Microsoft claims fix for critical Skype bug is 'too much work', even though flaw could allow hackers system level access

A critical security flaw has been detected on Skype's updater process on macOS and Windows that could allow attackers system level access if channelised the wrong way.

A web camera is seen in front of a Skype logo. Image: Reuters

A web camera is seen in front of a Skype logo. Image: Reuters

As explained by ZDNet in a report, the bug can be used to escalate an unprivileged user to gain complete 'system' level rights, allowing user to access every corner of the operating system.

Microsoft, the owner of Skype, however, states that the flaw cannot be immediately fixed because it would require "too much work". The report stated that it would require Microsoft to revise the code for Sykpe to completely deal with the bug which involves DLL injection.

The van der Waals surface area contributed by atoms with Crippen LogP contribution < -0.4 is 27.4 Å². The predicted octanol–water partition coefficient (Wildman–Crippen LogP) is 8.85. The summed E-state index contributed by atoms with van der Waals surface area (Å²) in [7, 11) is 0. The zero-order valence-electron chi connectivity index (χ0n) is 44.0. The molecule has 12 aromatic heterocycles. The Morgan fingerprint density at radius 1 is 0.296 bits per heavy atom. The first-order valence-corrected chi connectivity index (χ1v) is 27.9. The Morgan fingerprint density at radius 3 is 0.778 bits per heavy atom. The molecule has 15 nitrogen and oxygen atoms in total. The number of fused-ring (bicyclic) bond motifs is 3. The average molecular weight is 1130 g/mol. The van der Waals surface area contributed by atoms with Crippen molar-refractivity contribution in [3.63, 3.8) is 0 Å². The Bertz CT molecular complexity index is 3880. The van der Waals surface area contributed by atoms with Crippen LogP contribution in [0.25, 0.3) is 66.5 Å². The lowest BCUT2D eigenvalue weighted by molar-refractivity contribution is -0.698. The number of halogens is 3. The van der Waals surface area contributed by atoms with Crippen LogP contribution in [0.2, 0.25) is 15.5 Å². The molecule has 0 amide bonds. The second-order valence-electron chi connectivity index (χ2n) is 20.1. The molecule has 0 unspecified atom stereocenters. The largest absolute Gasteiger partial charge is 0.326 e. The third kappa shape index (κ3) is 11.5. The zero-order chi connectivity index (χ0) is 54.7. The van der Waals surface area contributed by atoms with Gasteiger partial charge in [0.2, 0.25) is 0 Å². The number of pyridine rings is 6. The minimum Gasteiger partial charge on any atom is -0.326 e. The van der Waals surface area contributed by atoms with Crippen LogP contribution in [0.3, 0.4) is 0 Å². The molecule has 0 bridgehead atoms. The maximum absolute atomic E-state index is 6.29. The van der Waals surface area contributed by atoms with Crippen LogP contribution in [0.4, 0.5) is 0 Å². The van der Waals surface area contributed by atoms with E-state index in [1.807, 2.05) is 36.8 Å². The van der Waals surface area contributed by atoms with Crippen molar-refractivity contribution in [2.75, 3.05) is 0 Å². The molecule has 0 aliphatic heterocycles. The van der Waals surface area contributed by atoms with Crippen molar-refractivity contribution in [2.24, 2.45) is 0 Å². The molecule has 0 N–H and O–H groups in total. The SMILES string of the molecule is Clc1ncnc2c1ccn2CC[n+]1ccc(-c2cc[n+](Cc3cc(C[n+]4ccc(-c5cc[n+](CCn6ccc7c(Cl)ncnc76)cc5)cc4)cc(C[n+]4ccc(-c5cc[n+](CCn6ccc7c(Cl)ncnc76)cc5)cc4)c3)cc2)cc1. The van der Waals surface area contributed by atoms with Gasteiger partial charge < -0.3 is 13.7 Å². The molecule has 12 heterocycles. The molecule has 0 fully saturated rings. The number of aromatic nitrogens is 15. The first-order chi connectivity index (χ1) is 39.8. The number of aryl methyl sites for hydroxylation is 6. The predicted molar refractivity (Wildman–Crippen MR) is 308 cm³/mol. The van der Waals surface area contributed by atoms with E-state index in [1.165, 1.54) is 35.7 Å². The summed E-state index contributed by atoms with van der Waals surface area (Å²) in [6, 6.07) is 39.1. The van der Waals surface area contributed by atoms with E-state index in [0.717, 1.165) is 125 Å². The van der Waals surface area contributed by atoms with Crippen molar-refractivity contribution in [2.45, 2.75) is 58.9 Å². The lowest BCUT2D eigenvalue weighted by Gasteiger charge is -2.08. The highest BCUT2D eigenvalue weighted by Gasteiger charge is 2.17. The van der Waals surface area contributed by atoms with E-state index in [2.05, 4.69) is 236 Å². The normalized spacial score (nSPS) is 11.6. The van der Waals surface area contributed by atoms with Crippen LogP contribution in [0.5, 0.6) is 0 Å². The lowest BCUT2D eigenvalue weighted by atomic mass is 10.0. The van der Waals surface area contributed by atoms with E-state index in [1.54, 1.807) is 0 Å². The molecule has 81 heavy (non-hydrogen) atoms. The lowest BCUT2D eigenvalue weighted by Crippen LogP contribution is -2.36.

The bug was found by security researcher Stefan Kanthak who spotted that the update Installer can be exploited using a DLL hijacking technique. The attack is a little cumbersome to execute but can be run on macOS and Linux systems as well says Kanthak.

Once the attacker gains 'system' privileges, he/she "can do anything," Kanthak told the publication. "System' is 'administrator' on steroids. From there, an attacker could steal files, delete data, or hold data hostage by running ransomware," he added.

Kanthak had alerted Microsoft of the bug back in September when Microsoft responded saying that they were aware that DLL injection was possible since their engineers were also able to reproduce the findings.

The company said that rather than addressing the issue with a security update, it will release a fix with a newer version of the client while the current version "will slowly be deprecated."


Updated Date: Feb 14, 2018 11:09 AM